The People's Wine

So I’ve told you a bit about Cava, and a bit about the history of Segura Viudas. Now, let’s dive in deeper.

While Cava is Spain’s sparkling wine, it is also the national beverage. It’s a drink for the people, and isn’t reserved for special occasions. Cava can be seen every day, in bars, in restaurants, in hotel lobbies, and on the dining room table. The high value proposition makes this an ideal beverage for any occasion.

So, let’s review:

Cava is Spain’s version of sparkling wine, traditionally made from indigenous white varieties – Xarel·lo, Macabeo and Parellada.  Most Cava is made in Catalonia, a region at the north east tip of Spain.  Cava must also be made in the méthode champenoise, whereas sparkling wine made in other (shall we say, less than desirable in my opinion) methods may only be called vinos espumosos (sparkling wines).

Historical records show that some form of sparkling wine has been made in the Catalonia region of Spain since the 14th century; it wasn’t until the late 19th century however, that serious efforts were made to compete with France for a sparkling wine with a similar profile to Champagne.

In the US, probably the most recognizable brand of Cava is Frexinet’s Cordon Negro, in the signature black bottle.  This budget bubbly gets a bad rap, and while I was one of the guilty poking fun, it’s a great, fun, simple Cava to serve at parties or in mimosas.  At a recent twitter tasting I participated in, I was pleasantly surprised that my memory of a product similar to Cook’s was completely wrong and the Cordon Negro is really a perfectly fine sparkling wine.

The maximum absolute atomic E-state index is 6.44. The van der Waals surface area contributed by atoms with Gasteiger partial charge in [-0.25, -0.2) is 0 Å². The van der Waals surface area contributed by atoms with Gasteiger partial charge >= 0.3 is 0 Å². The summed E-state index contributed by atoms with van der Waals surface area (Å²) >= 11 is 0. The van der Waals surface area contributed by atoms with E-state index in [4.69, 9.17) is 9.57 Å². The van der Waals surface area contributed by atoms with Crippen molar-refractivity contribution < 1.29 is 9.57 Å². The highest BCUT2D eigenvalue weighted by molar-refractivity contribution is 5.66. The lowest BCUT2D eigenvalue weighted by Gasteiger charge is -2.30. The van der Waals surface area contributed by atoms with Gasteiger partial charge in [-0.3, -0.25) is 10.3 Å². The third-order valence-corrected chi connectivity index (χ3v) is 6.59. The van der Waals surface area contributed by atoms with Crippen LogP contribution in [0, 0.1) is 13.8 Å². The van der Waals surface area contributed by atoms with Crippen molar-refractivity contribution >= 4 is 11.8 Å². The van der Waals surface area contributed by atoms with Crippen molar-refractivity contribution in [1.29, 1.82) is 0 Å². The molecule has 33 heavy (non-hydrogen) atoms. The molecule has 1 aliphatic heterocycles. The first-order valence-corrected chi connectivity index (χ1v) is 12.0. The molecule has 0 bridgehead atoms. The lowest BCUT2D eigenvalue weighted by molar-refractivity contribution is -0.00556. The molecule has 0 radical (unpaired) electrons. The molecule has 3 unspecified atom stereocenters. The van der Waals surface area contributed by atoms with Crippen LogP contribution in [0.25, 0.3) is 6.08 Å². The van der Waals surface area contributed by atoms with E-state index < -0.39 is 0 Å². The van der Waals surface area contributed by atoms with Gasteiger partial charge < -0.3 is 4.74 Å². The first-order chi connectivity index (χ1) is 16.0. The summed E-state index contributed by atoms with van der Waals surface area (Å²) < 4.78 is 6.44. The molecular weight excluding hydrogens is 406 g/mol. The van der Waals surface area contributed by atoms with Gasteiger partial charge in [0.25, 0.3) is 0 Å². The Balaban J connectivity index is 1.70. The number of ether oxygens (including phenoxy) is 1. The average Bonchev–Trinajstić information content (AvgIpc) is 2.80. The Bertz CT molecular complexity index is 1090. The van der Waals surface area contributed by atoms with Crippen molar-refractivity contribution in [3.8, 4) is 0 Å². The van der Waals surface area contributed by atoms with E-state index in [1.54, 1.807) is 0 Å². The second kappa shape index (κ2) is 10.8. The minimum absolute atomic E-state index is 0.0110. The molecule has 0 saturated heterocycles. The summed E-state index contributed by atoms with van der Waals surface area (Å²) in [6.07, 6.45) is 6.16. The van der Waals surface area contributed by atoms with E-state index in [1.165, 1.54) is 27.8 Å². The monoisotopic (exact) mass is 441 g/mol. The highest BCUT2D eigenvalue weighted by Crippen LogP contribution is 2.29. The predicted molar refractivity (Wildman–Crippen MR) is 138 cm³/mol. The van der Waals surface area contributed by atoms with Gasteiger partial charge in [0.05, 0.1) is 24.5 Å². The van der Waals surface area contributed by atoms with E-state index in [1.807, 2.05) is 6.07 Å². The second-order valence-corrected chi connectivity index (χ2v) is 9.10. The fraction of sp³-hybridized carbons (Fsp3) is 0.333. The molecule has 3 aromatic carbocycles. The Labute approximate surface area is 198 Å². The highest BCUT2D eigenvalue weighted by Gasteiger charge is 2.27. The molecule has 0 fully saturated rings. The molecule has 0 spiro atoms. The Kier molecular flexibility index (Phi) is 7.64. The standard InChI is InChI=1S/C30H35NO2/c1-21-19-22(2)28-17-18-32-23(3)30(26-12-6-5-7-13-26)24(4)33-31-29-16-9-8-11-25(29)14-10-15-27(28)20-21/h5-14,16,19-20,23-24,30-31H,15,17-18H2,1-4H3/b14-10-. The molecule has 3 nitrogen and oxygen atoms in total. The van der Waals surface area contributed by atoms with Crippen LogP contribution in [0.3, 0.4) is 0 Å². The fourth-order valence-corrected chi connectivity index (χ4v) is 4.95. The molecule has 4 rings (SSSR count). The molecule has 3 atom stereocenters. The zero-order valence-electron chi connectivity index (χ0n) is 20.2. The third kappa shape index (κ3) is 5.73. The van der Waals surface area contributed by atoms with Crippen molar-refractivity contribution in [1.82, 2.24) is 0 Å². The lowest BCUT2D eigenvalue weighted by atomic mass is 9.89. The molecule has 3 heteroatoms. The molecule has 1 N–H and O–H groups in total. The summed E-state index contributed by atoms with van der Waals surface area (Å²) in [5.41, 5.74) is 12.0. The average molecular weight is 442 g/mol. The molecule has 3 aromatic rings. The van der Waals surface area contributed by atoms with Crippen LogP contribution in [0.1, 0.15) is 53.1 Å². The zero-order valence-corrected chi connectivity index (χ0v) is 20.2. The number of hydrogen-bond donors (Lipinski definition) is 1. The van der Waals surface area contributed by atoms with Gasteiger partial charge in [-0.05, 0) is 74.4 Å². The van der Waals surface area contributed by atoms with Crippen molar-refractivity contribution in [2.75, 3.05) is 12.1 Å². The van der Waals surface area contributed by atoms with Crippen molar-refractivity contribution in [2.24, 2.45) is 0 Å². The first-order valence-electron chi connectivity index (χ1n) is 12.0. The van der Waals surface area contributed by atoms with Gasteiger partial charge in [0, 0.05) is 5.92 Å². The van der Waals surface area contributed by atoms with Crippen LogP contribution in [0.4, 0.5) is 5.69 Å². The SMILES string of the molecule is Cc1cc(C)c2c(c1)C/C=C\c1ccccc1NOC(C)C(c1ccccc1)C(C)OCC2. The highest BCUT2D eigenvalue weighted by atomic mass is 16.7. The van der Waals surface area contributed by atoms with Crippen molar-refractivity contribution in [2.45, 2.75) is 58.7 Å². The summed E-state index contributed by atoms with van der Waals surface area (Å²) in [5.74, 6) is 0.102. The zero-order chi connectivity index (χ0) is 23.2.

Any way you put it, the value proposition for Cava is excellent.  With most bottles hovering around $8 and many more up to $20, there are some great examples at any price point but it’s a great wine to enjoy anytime.  While there are certainly more expensive cavas out there, you can easily find a great example for under $20, which is very affordable in my book.

My hosts at Segura Viudas focus on making cava of distinction, in the traditional method.  While you are allowed a certian  amount of other grapes, head winemaker Gabriel Suberviola focuses on the local grapes to create special cavas  that really exemplify the region.  While they are a large operation by American standards, the team at Segura Viudas is careful to maintain the quality of the fruit by hand harvesting the grapes, and evaluating each load carefully.  The grapes are then graded, and sorted in to what wine they will become.    You could make the argument that you can just throw everything in the hopper and see what comes out, but they won’t settle for that.  Less quality grapes go in to the every day wines; not lesser quality wines by any means, but these are your $10 every day cavas, vs the iconic Reserva Heredad ($25).  Gabriel and his team can tell on site, and through a detailed process with 17 data points, what wines each small bin is destined to become.

Up next, we blend our our base wine!  This could get interesting…so, pop a bottle, clink your glasses to life, and enjoy cava!